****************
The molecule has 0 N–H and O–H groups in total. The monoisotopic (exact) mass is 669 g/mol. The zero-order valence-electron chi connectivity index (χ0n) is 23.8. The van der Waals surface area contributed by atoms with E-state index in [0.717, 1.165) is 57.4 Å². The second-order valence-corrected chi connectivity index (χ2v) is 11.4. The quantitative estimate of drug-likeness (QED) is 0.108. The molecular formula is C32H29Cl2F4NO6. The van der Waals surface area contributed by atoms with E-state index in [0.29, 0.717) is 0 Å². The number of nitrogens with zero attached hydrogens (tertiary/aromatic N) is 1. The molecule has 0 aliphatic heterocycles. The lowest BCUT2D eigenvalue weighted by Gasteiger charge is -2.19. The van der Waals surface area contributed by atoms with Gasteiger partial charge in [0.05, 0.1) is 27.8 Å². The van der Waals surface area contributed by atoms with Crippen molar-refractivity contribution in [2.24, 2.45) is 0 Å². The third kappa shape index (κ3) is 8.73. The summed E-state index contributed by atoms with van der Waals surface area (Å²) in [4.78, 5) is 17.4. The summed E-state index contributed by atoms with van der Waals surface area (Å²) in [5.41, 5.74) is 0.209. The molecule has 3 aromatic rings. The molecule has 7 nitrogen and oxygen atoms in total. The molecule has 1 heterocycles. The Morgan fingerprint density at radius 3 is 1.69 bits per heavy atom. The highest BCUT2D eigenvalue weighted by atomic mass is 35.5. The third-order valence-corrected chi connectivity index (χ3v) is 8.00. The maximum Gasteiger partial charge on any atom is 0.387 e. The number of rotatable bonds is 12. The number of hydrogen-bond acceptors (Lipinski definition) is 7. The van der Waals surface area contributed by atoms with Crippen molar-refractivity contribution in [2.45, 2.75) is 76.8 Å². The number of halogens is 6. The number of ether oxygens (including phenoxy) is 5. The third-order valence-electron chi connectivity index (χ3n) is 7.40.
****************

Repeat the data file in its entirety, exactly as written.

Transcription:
The molecule has 0 N–H and O–H groups in total. The monoisotopic (exact) mass is 669 g/mol. The zero-order valence-electron chi connectivity index (χ0n) is 23.8. The van der Waals surface area contributed by atoms with E-state index in [0.717, 1.165) is 57.4 Å². The second-order valence-corrected chi connectivity index (χ2v) is 11.4. The quantitative estimate of drug-likeness (QED) is 0.108. The molecular formula is C32H29Cl2F4NO6. The van der Waals surface area contributed by atoms with E-state index in [0.29, 0.717) is 0 Å². The number of nitrogens with zero attached hydrogens (tertiary/aromatic N) is 1. The molecule has 0 aliphatic heterocycles. The lowest BCUT2D eigenvalue weighted by Gasteiger charge is -2.19. The van der Waals surface area contributed by atoms with Gasteiger partial charge in [0.05, 0.1) is 27.8 Å². The van der Waals surface area contributed by atoms with Crippen molar-refractivity contribution in [2.24, 2.45) is 0 Å². The third kappa shape index (κ3) is 8.73. The summed E-state index contributed by atoms with van der Waals surface area (Å²) in [4.78, 5) is 17.4. The summed E-state index contributed by atoms with van der Waals surface area (Å²) in [5.41, 5.74) is 0.209. The molecule has 3 aromatic rings. The molecule has 7 nitrogen and oxygen atoms in total. The molecule has 1 heterocycles. The Morgan fingerprint density at radius 3 is 1.69 bits per heavy atom. The highest BCUT2D eigenvalue weighted by atomic mass is 35.5. The third-order valence-corrected chi connectivity index (χ3v) is 8.00. The maximum Gasteiger partial charge on any atom is 0.387 e. The number of rotatable bonds is 12. The number of hydrogen-bond acceptors (Lipinski definition) is 7. The van der Waals surface area contributed by atoms with Crippen molar-refractivity contribution in [2.45, 2.75) is 76.8 Å². The number of halogens is 6. The number of ether oxygens (including phenoxy) is 5. The third-order valence-electron chi connectivity index (χ3n) is 7.40.